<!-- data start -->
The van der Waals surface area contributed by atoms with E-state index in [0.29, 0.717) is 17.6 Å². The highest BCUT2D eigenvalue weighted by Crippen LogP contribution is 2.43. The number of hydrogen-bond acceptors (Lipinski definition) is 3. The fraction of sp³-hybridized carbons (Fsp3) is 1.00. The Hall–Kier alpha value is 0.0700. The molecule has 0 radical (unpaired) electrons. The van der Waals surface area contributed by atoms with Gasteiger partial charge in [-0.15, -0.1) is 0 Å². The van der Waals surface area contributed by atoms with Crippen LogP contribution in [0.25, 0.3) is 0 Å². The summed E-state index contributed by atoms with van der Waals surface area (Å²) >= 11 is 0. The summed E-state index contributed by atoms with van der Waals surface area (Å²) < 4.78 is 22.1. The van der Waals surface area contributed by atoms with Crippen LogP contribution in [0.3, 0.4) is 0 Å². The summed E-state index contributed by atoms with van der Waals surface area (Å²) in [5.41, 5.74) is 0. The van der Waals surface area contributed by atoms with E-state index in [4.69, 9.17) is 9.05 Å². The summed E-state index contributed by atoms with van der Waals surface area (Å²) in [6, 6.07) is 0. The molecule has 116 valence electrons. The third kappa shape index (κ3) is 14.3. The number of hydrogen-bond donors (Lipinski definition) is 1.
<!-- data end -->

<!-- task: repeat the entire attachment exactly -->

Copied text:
The van der Waals surface area contributed by atoms with E-state index in [0.29, 0.717) is 17.6 Å². The highest BCUT2D eigenvalue weighted by Crippen LogP contribution is 2.43. The number of hydrogen-bond acceptors (Lipinski definition) is 3. The fraction of sp³-hybridized carbons (Fsp3) is 1.00. The Hall–Kier alpha value is 0.0700. The molecule has 0 radical (unpaired) electrons. The van der Waals surface area contributed by atoms with Gasteiger partial charge in [-0.15, -0.1) is 0 Å². The van der Waals surface area contributed by atoms with Crippen LogP contribution in [0.25, 0.3) is 0 Å². The summed E-state index contributed by atoms with van der Waals surface area (Å²) >= 11 is 0. The summed E-state index contributed by atoms with van der Waals surface area (Å²) < 4.78 is 22.1. The van der Waals surface area contributed by atoms with Crippen LogP contribution in [0.3, 0.4) is 0 Å². The summed E-state index contributed by atoms with van der Waals surface area (Å²) in [5.41, 5.74) is 0. The van der Waals surface area contributed by atoms with E-state index in [4.69, 9.17) is 9.05 Å². The summed E-state index contributed by atoms with van der Waals surface area (Å²) in [6, 6.07) is 0. The molecule has 116 valence electrons. The third kappa shape index (κ3) is 14.3. The number of hydrogen-bond donors (Lipinski definition) is 1.